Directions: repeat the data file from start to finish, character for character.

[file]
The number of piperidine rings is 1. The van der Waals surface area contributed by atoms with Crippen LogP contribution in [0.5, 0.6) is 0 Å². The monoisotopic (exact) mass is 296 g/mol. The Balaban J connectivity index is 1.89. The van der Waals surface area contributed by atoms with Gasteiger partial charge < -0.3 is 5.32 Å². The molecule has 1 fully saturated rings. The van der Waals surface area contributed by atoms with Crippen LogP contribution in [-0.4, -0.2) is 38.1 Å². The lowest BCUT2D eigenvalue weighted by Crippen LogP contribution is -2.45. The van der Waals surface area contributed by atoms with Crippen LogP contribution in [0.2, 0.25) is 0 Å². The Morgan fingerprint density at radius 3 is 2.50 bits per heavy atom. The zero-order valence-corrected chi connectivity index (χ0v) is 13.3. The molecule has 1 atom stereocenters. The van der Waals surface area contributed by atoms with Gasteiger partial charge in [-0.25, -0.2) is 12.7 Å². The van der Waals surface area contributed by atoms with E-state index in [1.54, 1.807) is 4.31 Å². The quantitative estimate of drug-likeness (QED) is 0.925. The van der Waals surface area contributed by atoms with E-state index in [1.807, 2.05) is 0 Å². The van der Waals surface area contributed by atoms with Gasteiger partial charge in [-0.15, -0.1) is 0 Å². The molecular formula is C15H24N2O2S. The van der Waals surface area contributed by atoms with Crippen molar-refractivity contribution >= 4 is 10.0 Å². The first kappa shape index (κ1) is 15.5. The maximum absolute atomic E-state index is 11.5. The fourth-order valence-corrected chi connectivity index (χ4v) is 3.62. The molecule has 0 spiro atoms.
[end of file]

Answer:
The number of piperidine rings is 1. The van der Waals surface area contributed by atoms with Crippen LogP contribution in [0.5, 0.6) is 0 Å². The monoisotopic (exact) mass is 296 g/mol. The Balaban J connectivity index is 1.89. The van der Waals surface area contributed by atoms with Gasteiger partial charge < -0.3 is 5.32 Å². The molecule has 1 fully saturated rings. The van der Waals surface area contributed by atoms with Crippen LogP contribution in [-0.4, -0.2) is 38.1 Å². The lowest BCUT2D eigenvalue weighted by Crippen LogP contribution is -2.45. The van der Waals surface area contributed by atoms with Crippen LogP contribution in [0.2, 0.25) is 0 Å². The Morgan fingerprint density at radius 3 is 2.50 bits per heavy atom. The zero-order valence-corrected chi connectivity index (χ0v) is 13.3. The molecule has 1 atom stereocenters. The van der Waals surface area contributed by atoms with Gasteiger partial charge in [-0.25, -0.2) is 12.7 Å². The van der Waals surface area contributed by atoms with E-state index in [1.54, 1.807) is 4.31 Å². The quantitative estimate of drug-likeness (QED) is 0.925. The van der Waals surface area contributed by atoms with E-state index in [1.807, 2.05) is 0 Å². The van der Waals surface area contributed by atoms with Gasteiger partial charge in [-0.15, -0.1) is 0 Å². The molecular formula is C15H24N2O2S. The van der Waals surface area contributed by atoms with Crippen molar-refractivity contribution >= 4 is 10.0 Å². The first kappa shape index (κ1) is 15.5. The maximum absolute atomic E-state index is 11.5. The fourth-order valence-corrected chi connectivity index (χ4v) is 3.62. The molecule has 0 spiro atoms.